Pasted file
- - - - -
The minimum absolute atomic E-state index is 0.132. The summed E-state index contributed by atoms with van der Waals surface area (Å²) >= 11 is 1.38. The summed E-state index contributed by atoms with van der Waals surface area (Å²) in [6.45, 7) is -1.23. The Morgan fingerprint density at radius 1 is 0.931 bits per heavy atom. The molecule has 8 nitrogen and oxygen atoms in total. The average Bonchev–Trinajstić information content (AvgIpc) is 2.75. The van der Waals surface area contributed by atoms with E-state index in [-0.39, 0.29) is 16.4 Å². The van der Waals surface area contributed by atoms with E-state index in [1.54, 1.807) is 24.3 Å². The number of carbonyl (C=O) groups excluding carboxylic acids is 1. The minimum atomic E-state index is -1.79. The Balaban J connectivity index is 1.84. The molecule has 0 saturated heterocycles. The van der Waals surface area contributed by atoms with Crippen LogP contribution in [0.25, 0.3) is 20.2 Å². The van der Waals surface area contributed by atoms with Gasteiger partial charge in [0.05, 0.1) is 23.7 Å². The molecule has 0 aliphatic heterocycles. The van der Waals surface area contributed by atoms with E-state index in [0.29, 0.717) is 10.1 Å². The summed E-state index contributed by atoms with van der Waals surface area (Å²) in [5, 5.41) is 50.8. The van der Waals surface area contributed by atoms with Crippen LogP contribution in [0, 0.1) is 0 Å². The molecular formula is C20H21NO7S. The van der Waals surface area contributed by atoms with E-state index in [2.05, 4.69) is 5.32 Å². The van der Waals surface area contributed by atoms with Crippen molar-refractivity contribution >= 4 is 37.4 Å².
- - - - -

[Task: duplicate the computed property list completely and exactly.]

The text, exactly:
The minimum absolute atomic E-state index is 0.132. The summed E-state index contributed by atoms with van der Waals surface area (Å²) >= 11 is 1.38. The summed E-state index contributed by atoms with van der Waals surface area (Å²) in [6.45, 7) is -1.23. The Morgan fingerprint density at radius 1 is 0.931 bits per heavy atom. The molecule has 8 nitrogen and oxygen atoms in total. The average Bonchev–Trinajstić information content (AvgIpc) is 2.75. The van der Waals surface area contributed by atoms with E-state index in [-0.39, 0.29) is 16.4 Å². The van der Waals surface area contributed by atoms with E-state index in [1.54, 1.807) is 24.3 Å². The number of carbonyl (C=O) groups excluding carboxylic acids is 1. The minimum atomic E-state index is -1.79. The Balaban J connectivity index is 1.84. The molecule has 0 saturated heterocycles. The van der Waals surface area contributed by atoms with Crippen LogP contribution in [0.25, 0.3) is 20.2 Å². The van der Waals surface area contributed by atoms with Gasteiger partial charge in [0.05, 0.1) is 23.7 Å². The molecule has 0 aliphatic heterocycles. The van der Waals surface area contributed by atoms with E-state index in [0.29, 0.717) is 10.1 Å². The summed E-state index contributed by atoms with van der Waals surface area (Å²) in [5, 5.41) is 50.8. The van der Waals surface area contributed by atoms with Crippen LogP contribution in [0, 0.1) is 0 Å². The molecular formula is C20H21NO7S. The van der Waals surface area contributed by atoms with E-state index in [2.05, 4.69) is 5.32 Å². The van der Waals surface area contributed by atoms with Crippen molar-refractivity contribution >= 4 is 37.4 Å².